Composition of Tax Levy Scheme will be an important part of the new Central Goods and Service Tax (CGST) Act, 2017. This scheme will benefit the small businesses which form the backbone of the Indian economy. Let us look at the salient features of this COT scheme.
Eligibility for Composition of Tax (COT) Levy Scheme
Every supplier of goods whose aggregate turnover from business on pan-India basis is less than Rs.50 lakhs will be eligible to avail COT. The following persons cannot avail this scheme:
- Persons engaged in inter-state supply of goods – i.e. the supplier should operate within the boundaries of the state for which his unit is registered.
- Persons engaged in supply of services, except for restaurants
- Persons engaged in supply of goods that are not taxable under GST
- Persons engaged in supply of goods through an electronic commerce operator (i.e. vendors who are supply goods through e-commerce platforms shall not be eligible)
This means that service providers and persons engaged in inter-state sale of goods will not be eligible for COT. Furthermore, small companies who wish to do business through e-commerce platforms (say, through Flipkart, Amazon, Snapdeal etc.) will not be entitled to the COT scheme. This does not augur well for small businesses for they will not be able to sell through e-commerce platforms if they wish to take benefit of COT.
This scheme will have additional impact on those in the area of works-contract. Till date works-contracts were entitled to COT under the local VAT laws, but come GST, they will not be entitled to avail COT as works-contracts have been specifically described as a service, and service providers are not eligible to recieve this benefit.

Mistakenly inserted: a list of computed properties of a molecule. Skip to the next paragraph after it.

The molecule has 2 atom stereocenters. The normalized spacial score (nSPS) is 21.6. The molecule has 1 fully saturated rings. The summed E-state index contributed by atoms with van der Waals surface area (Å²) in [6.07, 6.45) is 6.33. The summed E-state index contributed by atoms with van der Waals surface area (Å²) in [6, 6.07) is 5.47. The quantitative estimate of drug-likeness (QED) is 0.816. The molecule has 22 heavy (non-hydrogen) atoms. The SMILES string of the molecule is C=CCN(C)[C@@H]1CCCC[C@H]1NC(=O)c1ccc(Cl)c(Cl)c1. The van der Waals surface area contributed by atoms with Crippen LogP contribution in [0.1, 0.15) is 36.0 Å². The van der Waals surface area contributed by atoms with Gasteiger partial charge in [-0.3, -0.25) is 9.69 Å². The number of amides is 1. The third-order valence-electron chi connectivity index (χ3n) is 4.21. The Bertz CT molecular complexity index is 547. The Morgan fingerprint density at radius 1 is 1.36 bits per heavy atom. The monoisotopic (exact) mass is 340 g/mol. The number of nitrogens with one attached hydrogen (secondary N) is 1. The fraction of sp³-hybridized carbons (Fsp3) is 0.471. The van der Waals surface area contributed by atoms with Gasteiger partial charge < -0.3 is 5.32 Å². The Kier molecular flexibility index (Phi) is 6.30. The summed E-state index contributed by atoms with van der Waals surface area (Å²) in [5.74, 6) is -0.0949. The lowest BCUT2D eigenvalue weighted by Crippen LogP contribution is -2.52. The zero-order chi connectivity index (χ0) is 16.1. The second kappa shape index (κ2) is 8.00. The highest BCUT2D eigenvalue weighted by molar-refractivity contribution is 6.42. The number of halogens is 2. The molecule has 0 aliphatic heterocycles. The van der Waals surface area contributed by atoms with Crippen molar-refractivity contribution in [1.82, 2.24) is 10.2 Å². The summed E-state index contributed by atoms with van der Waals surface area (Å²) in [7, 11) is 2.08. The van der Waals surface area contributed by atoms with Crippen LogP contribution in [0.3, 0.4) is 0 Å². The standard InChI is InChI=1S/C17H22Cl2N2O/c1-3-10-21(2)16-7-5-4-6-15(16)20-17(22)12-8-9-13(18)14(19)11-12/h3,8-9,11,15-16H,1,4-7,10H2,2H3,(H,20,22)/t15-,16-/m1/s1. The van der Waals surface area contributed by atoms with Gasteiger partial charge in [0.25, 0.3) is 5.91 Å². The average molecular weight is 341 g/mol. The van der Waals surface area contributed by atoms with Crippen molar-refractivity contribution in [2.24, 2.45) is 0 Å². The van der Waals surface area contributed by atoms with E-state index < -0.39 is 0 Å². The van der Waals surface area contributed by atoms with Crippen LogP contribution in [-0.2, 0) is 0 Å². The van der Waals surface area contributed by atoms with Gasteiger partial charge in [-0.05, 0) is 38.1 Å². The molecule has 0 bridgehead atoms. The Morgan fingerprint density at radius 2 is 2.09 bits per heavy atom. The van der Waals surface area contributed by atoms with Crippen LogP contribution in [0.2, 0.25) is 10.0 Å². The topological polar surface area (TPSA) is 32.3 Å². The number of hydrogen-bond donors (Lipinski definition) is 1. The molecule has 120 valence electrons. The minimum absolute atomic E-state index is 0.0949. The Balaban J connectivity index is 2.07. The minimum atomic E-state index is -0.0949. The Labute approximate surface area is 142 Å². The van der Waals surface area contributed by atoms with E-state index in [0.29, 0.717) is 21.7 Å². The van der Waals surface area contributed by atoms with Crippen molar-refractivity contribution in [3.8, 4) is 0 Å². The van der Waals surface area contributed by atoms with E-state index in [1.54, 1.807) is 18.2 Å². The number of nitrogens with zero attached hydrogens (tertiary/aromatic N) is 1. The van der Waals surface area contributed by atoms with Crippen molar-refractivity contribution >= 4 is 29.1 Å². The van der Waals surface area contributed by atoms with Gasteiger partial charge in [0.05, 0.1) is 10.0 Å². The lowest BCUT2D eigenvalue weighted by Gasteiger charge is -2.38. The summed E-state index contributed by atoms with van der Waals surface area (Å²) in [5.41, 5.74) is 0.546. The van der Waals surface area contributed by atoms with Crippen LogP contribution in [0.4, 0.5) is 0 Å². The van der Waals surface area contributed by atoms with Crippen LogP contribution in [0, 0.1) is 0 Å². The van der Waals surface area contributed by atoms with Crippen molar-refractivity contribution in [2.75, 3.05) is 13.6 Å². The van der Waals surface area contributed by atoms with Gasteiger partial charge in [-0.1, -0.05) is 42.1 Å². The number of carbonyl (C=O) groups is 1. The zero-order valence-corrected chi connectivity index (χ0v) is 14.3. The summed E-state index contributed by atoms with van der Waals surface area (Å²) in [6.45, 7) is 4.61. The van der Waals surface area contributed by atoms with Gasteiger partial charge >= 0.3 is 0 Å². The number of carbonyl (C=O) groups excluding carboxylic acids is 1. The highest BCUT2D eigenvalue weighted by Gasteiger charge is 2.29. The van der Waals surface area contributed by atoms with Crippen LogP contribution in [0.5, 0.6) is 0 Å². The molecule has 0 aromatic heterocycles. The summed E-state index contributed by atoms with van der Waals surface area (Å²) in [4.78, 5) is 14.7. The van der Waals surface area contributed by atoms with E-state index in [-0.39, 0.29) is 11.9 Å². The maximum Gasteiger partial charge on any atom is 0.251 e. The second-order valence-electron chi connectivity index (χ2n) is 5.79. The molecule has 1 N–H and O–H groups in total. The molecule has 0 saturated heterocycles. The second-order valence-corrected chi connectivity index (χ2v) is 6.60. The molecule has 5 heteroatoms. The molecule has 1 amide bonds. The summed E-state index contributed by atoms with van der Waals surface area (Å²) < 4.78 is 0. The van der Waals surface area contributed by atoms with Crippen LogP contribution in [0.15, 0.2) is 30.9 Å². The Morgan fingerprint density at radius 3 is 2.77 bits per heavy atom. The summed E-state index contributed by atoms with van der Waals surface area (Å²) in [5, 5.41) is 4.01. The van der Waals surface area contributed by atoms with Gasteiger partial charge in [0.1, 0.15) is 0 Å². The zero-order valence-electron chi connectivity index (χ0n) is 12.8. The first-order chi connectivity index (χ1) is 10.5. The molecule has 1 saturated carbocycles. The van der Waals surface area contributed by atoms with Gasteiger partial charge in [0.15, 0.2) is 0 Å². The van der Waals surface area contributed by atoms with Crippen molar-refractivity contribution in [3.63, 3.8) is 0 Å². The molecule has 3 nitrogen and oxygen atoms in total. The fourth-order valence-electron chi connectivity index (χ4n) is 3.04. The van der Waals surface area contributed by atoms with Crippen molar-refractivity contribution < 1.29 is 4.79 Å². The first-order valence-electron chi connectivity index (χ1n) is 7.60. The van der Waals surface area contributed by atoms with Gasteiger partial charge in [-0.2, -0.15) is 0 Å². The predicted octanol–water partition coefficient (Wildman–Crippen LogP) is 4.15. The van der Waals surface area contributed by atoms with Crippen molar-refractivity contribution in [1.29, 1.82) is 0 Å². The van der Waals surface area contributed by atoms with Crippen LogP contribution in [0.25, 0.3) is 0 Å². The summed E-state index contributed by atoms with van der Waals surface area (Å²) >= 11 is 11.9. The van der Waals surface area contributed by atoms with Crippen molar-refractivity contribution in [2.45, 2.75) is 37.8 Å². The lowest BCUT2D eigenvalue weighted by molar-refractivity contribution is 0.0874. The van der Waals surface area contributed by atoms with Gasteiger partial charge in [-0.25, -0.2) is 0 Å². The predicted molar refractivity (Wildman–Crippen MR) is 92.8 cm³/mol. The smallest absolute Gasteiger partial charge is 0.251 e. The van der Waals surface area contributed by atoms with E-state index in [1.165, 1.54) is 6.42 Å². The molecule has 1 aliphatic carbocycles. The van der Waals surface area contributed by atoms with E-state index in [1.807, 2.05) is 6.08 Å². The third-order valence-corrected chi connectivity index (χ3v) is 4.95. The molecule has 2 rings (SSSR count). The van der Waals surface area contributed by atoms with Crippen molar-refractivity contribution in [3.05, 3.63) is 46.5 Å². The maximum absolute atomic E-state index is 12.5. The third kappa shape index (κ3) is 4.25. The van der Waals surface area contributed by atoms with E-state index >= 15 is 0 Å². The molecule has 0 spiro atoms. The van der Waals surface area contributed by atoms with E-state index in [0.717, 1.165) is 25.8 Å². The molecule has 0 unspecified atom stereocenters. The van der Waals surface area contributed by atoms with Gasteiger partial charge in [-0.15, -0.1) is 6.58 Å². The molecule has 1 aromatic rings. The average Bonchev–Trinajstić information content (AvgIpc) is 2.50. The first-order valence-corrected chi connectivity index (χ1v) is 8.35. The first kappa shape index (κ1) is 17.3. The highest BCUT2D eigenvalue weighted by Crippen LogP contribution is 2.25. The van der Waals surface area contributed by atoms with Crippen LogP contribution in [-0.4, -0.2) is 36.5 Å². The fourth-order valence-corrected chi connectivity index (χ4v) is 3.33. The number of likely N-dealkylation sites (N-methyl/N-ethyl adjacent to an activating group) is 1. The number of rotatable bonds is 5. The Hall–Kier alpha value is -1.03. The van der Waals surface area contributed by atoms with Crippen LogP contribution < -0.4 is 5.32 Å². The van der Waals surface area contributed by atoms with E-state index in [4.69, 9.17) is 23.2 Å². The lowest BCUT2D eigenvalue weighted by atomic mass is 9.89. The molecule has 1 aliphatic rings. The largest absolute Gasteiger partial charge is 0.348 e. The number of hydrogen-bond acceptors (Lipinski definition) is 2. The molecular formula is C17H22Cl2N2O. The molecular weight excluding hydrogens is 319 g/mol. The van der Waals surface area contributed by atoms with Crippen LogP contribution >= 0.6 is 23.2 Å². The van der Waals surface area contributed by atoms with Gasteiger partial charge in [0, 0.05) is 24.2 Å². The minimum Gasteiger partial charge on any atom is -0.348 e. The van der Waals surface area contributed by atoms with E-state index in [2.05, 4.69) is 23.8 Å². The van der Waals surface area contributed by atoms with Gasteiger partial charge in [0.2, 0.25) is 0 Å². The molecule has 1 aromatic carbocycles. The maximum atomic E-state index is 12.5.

Tax rate and restrictions for COT Levy Scheme
The CGST Act, 2017 has prescribed the following lower rates of tax on the aggregate turnover of the business in lieu of the normal rate of tax,
- For manufacturers – 1% CGST + 1% SGST = 2% GST
- For restaurants – 2.5% CGST + 2.5% SGST = 5% GST and
- Others – 0.5% CGST + 0.5% SGST = 1% GST
It is worth noting that the tax proposed is in lieu of the normal rate of tax. What this means is that the person opting for COT would be required to pay GST from his own pocket; i.e. he would not be allowed to collect GST from his customers and remit that to the government. Furthermore, for the same reason, he would not be able to take input credit on his inward supplies. Due to these restrictions, persons who are engaged in supply of goods to registered persons (popularly known as B2B sales) would not find the COT scheme remunerative. On the other hand, those engaged in supply of goods to unregistered persons (i.e. B2C sales) could make good use of this scheme.
Some more guidelines for Composition of Tax Levy Scheme
Persons opting for COT should take care of the following matters
- Invoices generated by persons opting for COT will be a Bill of Supply and not a Tax Invoice. The invoice will clearly state that the supply is under the composition scheme.
- Persons opting for COT are not exempt from paying GST on reverse charge basis. Thus, if such persons consume any goods or services on which GST under reverse charge is applicable, the person will, in addition to the payment at the rates prescribed above, pay tax on reverse charge.
- Persons opting for COT shall file returns on quarterly basis in Form GSTR – 4
There are specific provisions that deal with treatment of input tax credit on goods in stock, raw materials and work-in-progress when a dealer moves from the COT scheme to normal scheme and vice versa. A careful study of these provisions is advisable.